Written by "perilz" on F Yeah Pokémon Creepypasta.
Pokémon Snap is one of those weird Pokémon spin-offs. Either you love it or you hate it. Actually, before they released it on a Virtual Console, I had assumed I was the only one who loved it—I could spend hours playing the same five-minute stages over and over and over again, but I knew I was kind of a weird little kid and it probably didn’t hold up as well for people who had better things to do, like try to get into the grass behind Bill’s house in R/B/Y or catch MissingNo or venture outside and feel their shriveled, unused melanin scream in protest.
Whatever the case, I played that game to death. Hell, I still do. It’s my gaming junk food. When I’m feeling down, I go boot up my Wii and spend time harassing helpless Charmanders with apples and Pester Balls until I feel better.
And since I was putting all that time into it, something eventually started bugging me:
Why are there only 63 Pokémon?
The first thing that most players fussed about when they finished their Snap Dex is that it seemed finished nearly two-thirds too early. While older players probably had a better grip of what was reasonable for the hardware requirements, plenty of us 12-year-olds went in expecting to take photos of all 150 Pokémon, with Mew just being the icing on the cake.
Once you get over that little life lesson, you realize that the developers not putting in one Pokémon more for the flagship number of 64 is absolutely bizarre. Every N64 game that possibly could, and even games on later consoles used that number, usually in an up-front nostalgic manner, but sometimes as a delightfully obtuse Easter egg. For example, one intrepid Nintendo Power reader did a little math at the end screen of Star Fox 64, where a bill is presented to Sgt. Pepper based on how many ships you shot down, and worked out that each enemy ship was worth exactly 64 points. With companies going that far out of the way to make a reference that wasn’t found for months, why didn’t HAL just squeeze in an easily-mapped Pokémon like an Oddish or something?
I’m forced to believe that it’s because there are 64 Pokémon in the game, but the last one was dummied out.
There are a number of things pointing to this, if you take the time to think about it.
—There’s a big focus on Mew in the game, featuring her in the title sequence and setting her up as the ultimate goal. Understandable, given that she was just introduced as a secret Pokémon, but is there something more to that? —It turns out that finding Mew is the ultimate goal, with her getting one stage entirely to herself. In this stage, nothing happens but Mew appearing in front of you over and over again until you hit the exit, at which point she gives a sad cry and disappears. Is she really just being playful?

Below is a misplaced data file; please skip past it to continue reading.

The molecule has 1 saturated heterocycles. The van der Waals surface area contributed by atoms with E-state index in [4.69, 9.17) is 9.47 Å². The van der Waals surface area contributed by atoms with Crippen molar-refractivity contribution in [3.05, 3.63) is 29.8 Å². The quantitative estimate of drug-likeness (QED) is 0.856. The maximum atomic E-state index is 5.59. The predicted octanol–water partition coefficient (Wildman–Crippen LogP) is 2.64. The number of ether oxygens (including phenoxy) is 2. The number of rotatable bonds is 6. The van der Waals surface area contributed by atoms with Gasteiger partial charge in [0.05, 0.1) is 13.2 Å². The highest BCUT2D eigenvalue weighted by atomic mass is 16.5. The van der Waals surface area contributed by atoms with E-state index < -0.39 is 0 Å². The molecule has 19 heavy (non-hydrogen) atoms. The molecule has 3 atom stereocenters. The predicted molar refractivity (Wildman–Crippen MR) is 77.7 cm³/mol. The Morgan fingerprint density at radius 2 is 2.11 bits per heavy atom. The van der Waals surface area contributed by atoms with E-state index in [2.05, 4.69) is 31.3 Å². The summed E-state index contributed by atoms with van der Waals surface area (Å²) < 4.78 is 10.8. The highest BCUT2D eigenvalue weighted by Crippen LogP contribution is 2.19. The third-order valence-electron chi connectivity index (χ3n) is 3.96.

—The game seems unfinished. You get a congratulations for documenting such a rare Pokémon after you catch a shot of Mew, and different credits roll, but nothing really happens. You don’t get anything extra, Professor Oak never mentions it again, and the only real impact it has is inevitably dominating your top score list (I’m not the only one who spent weeks getting a perfect 10,000 on that stage, right? Right?). It seems like there should be something more, if only a badge for your Snap Dex or some other little easily-programmed “good job” throwaway.
—This one requires a little outside knowledge, but HAL, the main dev company of the game, is better known for their work on the Mother series, known in the States as Earthbound. Many people have noted the similarity in appearance between Mewtwo and Giegue, the last boss of Mother (the precursor to Earthbound), and given that HAL has pitched in on a large number of Pokémon games, theorized that Mewtwo is either a tribute to Mother or an uncredited addition from the developers proper.
Given all of that, is it so hard to believe that Mewtwo was supposed to be in the game?It’s not hard to picture how it’s supposed to go. Mew isn’t being playful when she hovers endlessly in front of you, not caring how many times you hit her with bait or Pester Balls. She’s asking for help. That’s why she always sounds so plaintive at the end of the stage—there was originally supposed to be some kind of trigger where you could open up a new area, possibly the Cinnabar Lab, possibly the Unknown Dungeon. Maybe it would be something you could do in the stage, maybe it was an added dialogue tree from Oak. Maybe it even had something to do with all that odd, out-of-place machinery in the Cave level. Whatever the case, your job would have been to traverse the last area and rescue her son, from the scientists that abused him or from his own isolation and sadness. Then the game would have ended properly, with a conflict resolved instead of a vague “You found a rare Pokemon, congratulations” that seems so out of place after snapping all three of the Legendary Birds.
It’s not hard to figure out why the last part of the game was dummied out or never developed. Deadline issues could have been a problem. Wiki states that the game was originally meant to be made for the 64DD, but had to go in another direction at the last minute because of the DD’s poor sales, and that could have put the devs in a bind. Another, more sobering option is that censors pitched a fit at having anything more complex than “throw apple, Pikachu surfs” in a game they were hoping would draw in gamers too young to get through the text-heavy Gameboy games. Maybe it simply proved too complex to design or overtaxed the hardware requirements. We may never know.
Whatever the case, I can’t play the last stage of Pokémon Snap these days. Every time the exit animation plays, I hear that sad little cry and know that all she wants is to find her son.
A son that will always be lost.